Ayelet Gundar-Goshen’s debut, One Night, Markovitch, is set during one of the more controversial periods of the 20th century – the transition from the British Mandate in Palestine to the state of Israel – but it treats history as a series of thunderous whims and passionate attachments. It’s the sort of book where the feelings of native Arabs towards their homeland are understood through reference to a character’s own romantic yearning – ‘Just as he would smell Sonya’s orange scent wherever he went, these people would smell the oranges, the citrus fruits and olives and grapevines that had been theirs, for generations to come.’
Settlers Yaacov Markovitch and Zeev Feinberg are recruited into a scheme where young Jewish bachelors help young Jewish women escape from Nazi-dominated Poland or Germany by marrying them and bringing them back to Palestine. The idea is that the couples will then divorce upon arrival. Markovitch, however, by nature a cautious, unremarkable chap, married, through luck of the draw, to the beautiful Bella Zeigerman, refuses to grant her a divorce, and the book follows the legacy of this and other decisions that seem to span both human strength and frailty.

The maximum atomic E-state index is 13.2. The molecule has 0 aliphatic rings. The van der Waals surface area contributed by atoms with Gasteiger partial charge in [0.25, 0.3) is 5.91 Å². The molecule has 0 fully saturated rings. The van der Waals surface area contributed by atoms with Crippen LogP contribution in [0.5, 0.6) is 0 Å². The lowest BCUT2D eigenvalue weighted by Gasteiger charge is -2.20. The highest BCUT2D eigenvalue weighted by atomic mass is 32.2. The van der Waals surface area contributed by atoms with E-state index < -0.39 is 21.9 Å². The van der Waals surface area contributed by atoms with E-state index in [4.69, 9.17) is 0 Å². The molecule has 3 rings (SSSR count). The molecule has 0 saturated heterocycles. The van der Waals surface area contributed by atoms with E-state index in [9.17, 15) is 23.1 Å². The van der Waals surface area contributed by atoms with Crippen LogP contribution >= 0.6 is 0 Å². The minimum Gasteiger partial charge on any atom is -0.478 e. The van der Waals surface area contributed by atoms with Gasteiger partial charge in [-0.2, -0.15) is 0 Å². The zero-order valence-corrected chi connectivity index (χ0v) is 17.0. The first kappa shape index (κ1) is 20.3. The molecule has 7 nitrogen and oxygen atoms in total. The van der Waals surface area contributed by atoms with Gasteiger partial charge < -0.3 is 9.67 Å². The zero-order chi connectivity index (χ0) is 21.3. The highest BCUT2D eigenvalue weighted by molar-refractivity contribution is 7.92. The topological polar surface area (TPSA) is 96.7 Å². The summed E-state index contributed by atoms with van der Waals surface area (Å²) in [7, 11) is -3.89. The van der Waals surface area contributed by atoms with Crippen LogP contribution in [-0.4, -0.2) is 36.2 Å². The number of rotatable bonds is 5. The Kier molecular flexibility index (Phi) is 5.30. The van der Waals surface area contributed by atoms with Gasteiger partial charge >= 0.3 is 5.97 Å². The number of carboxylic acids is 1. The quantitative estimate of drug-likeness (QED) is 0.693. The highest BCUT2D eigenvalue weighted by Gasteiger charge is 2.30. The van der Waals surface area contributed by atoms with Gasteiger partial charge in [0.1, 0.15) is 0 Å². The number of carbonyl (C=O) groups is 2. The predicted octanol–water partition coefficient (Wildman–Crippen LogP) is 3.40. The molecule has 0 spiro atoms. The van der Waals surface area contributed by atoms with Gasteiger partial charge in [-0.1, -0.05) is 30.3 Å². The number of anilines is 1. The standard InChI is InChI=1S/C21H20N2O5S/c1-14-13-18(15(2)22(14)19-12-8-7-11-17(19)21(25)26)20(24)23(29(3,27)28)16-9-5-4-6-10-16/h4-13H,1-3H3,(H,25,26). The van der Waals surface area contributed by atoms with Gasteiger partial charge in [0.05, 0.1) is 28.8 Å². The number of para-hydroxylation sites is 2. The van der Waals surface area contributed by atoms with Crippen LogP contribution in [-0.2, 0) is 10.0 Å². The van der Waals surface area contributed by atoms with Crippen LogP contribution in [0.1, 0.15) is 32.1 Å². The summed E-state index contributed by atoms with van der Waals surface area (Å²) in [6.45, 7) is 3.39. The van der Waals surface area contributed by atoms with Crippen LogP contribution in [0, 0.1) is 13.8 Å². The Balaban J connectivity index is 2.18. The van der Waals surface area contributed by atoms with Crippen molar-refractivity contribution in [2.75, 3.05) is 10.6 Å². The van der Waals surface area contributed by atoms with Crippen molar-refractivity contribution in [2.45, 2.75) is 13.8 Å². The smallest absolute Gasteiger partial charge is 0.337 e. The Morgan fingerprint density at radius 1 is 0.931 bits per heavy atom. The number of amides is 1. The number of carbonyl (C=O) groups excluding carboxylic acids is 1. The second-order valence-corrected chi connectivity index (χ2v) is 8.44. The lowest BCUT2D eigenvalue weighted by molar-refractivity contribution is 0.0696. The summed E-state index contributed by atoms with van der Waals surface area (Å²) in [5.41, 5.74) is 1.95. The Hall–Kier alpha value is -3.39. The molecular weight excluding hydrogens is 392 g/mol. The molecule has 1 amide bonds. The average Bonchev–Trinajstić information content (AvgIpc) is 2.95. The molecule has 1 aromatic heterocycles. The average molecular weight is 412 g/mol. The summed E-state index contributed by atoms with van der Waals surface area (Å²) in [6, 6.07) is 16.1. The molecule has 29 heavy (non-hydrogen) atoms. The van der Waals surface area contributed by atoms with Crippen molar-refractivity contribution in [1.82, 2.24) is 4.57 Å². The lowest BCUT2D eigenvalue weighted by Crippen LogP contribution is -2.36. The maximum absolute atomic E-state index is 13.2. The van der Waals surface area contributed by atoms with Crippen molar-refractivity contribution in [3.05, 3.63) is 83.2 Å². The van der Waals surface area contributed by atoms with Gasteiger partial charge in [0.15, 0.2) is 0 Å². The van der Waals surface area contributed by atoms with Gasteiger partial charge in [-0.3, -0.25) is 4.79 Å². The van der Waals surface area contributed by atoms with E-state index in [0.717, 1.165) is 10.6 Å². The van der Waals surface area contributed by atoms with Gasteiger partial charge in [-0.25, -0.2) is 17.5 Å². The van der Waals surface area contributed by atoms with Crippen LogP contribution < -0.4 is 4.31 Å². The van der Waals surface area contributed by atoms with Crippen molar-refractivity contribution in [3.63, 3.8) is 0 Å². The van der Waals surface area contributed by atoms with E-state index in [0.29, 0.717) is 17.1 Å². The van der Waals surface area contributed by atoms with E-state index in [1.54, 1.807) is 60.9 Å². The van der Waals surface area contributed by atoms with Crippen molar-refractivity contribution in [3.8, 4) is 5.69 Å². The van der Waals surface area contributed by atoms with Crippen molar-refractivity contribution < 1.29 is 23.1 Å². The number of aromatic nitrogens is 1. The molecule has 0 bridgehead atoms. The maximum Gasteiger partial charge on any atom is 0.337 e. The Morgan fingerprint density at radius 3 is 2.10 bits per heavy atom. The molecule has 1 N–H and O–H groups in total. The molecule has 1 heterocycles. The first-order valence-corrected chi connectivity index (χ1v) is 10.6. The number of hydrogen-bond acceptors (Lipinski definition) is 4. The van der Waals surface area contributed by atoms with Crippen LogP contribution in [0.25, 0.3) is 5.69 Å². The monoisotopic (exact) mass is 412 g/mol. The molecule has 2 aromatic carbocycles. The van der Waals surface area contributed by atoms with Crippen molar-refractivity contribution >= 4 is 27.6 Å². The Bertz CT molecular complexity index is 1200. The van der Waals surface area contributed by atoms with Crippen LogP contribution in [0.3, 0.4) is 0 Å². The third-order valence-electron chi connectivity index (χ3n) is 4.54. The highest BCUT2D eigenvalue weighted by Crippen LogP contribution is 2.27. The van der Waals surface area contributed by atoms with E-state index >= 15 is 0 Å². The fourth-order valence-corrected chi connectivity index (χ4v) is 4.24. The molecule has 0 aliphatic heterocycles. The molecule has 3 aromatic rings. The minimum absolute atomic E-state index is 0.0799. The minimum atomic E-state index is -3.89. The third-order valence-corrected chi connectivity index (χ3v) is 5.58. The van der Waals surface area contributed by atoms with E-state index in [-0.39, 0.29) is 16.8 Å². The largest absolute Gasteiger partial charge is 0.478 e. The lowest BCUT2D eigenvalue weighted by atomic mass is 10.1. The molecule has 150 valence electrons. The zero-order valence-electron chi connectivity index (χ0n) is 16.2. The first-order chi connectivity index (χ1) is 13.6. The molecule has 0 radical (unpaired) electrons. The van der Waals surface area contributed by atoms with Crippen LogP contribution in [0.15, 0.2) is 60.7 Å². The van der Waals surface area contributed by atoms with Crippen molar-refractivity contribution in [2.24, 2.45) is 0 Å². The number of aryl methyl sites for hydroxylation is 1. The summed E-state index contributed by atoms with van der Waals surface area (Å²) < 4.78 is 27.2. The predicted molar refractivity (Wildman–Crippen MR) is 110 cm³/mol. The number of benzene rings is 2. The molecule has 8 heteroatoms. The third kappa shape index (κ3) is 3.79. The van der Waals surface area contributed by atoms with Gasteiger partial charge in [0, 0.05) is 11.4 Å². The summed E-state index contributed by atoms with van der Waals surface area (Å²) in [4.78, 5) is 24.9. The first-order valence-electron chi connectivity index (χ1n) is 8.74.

Gundar-Goshen has a beguiling tone, a benevolent irony well captured by Sondra Silverston, who translated this from the Hebrew. ‘Zeev Feinberg was, first of all, a mustache.’ It is partly the lilt of the rabbinical folk tale, and partly the wry omniscience of the magic realist, the flip side of